Consecutive Transcranial Magnetic Stimulation: Phosphene Thresholds in Migraineurs and Controls

Authors

  • William B. Young MD,

    1. From Jefferson Headache Center, Department of Neurology, Thomas Jefferson University Hospital, Philadelphia, Pa (Drs. Young and Oshinsky, Mr. Shechter, Ms. Gebeline-Myers, and Nurse Bradley) and the Human Motor Control Section, Medical Neurology Branch, National Institute of Neurological Disorders and Stroke, National Institutes of Health, Bethesda, Md (Dr. Wassermann).
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  • Michael L. Oshinsky PhD,

    1. From Jefferson Headache Center, Department of Neurology, Thomas Jefferson University Hospital, Philadelphia, Pa (Drs. Young and Oshinsky, Mr. Shechter, Ms. Gebeline-Myers, and Nurse Bradley) and the Human Motor Control Section, Medical Neurology Branch, National Institute of Neurological Disorders and Stroke, National Institutes of Health, Bethesda, Md (Dr. Wassermann).
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  • Aaron L. Shechter BS,

    1. From Jefferson Headache Center, Department of Neurology, Thomas Jefferson University Hospital, Philadelphia, Pa (Drs. Young and Oshinsky, Mr. Shechter, Ms. Gebeline-Myers, and Nurse Bradley) and the Human Motor Control Section, Medical Neurology Branch, National Institute of Neurological Disorders and Stroke, National Institutes of Health, Bethesda, Md (Dr. Wassermann).
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  • Cheryl Gebeline-Myers CCRC,

    1. From Jefferson Headache Center, Department of Neurology, Thomas Jefferson University Hospital, Philadelphia, Pa (Drs. Young and Oshinsky, Mr. Shechter, Ms. Gebeline-Myers, and Nurse Bradley) and the Human Motor Control Section, Medical Neurology Branch, National Institute of Neurological Disorders and Stroke, National Institutes of Health, Bethesda, Md (Dr. Wassermann).
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  • Kathleen C. Bradley RN, BSN,

    1. From Jefferson Headache Center, Department of Neurology, Thomas Jefferson University Hospital, Philadelphia, Pa (Drs. Young and Oshinsky, Mr. Shechter, Ms. Gebeline-Myers, and Nurse Bradley) and the Human Motor Control Section, Medical Neurology Branch, National Institute of Neurological Disorders and Stroke, National Institutes of Health, Bethesda, Md (Dr. Wassermann).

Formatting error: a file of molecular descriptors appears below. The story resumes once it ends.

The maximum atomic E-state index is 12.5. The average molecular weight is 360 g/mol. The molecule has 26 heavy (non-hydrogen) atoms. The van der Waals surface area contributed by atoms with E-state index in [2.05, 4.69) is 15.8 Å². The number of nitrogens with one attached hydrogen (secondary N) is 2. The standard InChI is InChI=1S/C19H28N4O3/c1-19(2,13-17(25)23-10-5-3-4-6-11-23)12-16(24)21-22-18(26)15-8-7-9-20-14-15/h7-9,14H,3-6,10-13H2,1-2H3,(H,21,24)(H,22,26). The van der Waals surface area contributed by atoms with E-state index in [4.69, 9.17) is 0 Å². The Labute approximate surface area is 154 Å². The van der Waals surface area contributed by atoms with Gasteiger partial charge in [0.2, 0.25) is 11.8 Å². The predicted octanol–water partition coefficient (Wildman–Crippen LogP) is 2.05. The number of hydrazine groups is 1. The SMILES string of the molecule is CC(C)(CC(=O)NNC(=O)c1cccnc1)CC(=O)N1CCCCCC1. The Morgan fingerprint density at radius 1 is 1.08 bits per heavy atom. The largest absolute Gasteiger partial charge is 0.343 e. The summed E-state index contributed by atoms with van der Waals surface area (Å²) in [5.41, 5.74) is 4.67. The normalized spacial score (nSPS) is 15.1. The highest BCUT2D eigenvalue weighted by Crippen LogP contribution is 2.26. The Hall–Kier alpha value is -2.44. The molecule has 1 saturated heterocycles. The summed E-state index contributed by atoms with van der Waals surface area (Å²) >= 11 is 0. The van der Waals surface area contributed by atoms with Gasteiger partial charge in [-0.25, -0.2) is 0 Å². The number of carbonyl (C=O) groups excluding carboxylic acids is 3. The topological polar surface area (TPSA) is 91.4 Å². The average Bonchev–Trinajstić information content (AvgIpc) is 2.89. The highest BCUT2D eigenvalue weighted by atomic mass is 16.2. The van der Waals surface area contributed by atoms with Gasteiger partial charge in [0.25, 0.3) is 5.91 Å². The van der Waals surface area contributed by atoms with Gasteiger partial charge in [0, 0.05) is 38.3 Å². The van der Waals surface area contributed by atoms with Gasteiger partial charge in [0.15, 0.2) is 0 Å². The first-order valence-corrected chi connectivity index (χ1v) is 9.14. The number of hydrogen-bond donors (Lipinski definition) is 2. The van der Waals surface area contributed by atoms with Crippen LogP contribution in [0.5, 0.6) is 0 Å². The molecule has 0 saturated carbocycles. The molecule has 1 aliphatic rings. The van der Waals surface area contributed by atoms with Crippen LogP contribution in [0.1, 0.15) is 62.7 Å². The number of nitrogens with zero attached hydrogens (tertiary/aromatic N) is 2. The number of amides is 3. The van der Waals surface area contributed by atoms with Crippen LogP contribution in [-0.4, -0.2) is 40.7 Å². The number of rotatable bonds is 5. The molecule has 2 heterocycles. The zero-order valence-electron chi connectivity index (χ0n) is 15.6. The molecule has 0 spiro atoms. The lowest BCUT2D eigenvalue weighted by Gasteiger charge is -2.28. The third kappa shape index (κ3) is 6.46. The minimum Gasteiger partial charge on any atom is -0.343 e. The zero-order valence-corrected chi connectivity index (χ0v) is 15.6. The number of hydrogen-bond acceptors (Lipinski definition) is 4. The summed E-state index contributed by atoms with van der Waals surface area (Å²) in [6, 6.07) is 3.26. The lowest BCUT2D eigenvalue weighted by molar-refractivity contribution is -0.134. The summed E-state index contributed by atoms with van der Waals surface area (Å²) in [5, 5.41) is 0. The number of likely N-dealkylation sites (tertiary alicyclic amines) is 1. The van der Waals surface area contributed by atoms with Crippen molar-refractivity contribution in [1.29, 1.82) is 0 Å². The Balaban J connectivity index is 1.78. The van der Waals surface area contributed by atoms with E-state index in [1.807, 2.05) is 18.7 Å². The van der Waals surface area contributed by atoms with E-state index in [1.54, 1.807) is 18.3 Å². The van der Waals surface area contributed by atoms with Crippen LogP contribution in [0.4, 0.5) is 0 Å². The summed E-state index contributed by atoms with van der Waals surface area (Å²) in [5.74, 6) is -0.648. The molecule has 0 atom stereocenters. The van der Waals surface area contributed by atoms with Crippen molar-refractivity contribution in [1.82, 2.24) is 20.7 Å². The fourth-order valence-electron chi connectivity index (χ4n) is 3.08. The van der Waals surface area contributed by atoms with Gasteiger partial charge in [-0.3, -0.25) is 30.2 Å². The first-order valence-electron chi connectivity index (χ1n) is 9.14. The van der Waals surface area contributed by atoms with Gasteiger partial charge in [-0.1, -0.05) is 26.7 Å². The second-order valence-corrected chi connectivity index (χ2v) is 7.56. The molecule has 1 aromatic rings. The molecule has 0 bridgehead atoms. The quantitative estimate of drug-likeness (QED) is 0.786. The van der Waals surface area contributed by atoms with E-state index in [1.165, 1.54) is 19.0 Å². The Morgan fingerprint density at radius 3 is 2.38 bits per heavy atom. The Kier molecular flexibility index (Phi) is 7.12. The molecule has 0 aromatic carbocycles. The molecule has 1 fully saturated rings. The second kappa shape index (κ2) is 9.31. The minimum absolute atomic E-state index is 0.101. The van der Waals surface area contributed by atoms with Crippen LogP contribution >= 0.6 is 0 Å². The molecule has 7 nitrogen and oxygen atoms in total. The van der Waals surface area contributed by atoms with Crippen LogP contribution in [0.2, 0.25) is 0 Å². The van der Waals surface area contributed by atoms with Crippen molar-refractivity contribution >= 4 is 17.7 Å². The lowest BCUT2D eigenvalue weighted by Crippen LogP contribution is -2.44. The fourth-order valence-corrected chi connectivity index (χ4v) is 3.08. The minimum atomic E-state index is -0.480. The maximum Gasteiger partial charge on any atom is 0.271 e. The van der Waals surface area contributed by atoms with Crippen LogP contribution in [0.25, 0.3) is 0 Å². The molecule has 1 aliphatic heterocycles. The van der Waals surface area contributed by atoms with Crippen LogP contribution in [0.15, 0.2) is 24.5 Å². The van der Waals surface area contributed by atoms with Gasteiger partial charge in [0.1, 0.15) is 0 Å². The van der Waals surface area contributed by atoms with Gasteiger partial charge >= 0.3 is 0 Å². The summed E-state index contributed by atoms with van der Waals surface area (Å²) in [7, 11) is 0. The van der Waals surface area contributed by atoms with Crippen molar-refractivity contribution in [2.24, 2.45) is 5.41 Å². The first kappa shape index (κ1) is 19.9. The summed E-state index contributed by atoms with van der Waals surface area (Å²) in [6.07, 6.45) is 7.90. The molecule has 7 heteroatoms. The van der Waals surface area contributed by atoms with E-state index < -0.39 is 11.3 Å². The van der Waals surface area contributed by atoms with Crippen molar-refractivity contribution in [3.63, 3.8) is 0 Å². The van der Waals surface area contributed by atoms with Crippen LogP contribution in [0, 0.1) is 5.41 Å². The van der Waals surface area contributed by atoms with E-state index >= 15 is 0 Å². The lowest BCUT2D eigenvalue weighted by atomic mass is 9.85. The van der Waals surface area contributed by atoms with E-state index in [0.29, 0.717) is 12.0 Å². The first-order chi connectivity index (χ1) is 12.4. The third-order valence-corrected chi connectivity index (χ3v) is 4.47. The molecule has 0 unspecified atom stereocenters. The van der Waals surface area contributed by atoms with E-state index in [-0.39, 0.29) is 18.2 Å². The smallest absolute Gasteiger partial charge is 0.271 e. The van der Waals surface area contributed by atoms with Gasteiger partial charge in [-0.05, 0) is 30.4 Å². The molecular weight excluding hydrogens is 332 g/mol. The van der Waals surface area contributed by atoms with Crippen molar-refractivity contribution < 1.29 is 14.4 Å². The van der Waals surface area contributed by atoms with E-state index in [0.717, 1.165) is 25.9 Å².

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  • Eric M. Wassermann MD

    1. From Jefferson Headache Center, Department of Neurology, Thomas Jefferson University Hospital, Philadelphia, Pa (Drs. Young and Oshinsky, Mr. Shechter, Ms. Gebeline-Myers, and Nurse Bradley) and the Human Motor Control Section, Medical Neurology Branch, National Institute of Neurological Disorders and Stroke, National Institutes of Health, Bethesda, Md (Dr. Wassermann).
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Address all correspondence to Dr. William B. Young, Jefferson Headache Center, Department of Neurology, Thomas Jefferson University Hospital, Gibbon Building, Suite #8130, 111 South Eleventh Street, Philadelphia, PA 19107.

Abstract

Objective.—To characterize the temporal course of transcranial magnetic stimulation-induced phosphene thresholds in subjects with migraine and in controls.

Methods.—Eleven subjects with migraine with aura, 10 subjects with migraine without aura, 9 subjects with menstrual migraine, and 15 controls (no history of migraine and without migraine during the study) were studied. Subjects were not on preventive medication. Transcranial magnetic stimulation was performed, and a phosphene threshold was measured 3 times a week over 3 weeks in a manner timed to incorporate the menstrual period in females. A headache calendar was kept during the study.

Results.—Mean transcranial magnetic stimulation thresholds were lower for each migraine group compared with controls (P < .001) for each comparison. There was a trend for lower thresholds among subjects with migraine with aura compared with subjects with migraine without aura (P < .10), but not subjects with menstrual migraine. There was consistent lowering of thresholds from the first to the last stimulation in all migraine groups and in the controls. Maximum and minimum thresholds did not predict headache occurrence, nor did the occurrence of headache predict an ensuing maximum or minimum phosphene threshold.

Conclusions.—Transcranial magnetic stimulation thresholds are lower in subjects with migraine compared with controls. The reported phosphene threshold is lowered with repeated measurement. Neither high nor low phosphene thresholds predict a subsequent headache, nor do migraines predict a subsequent high or low threshold.

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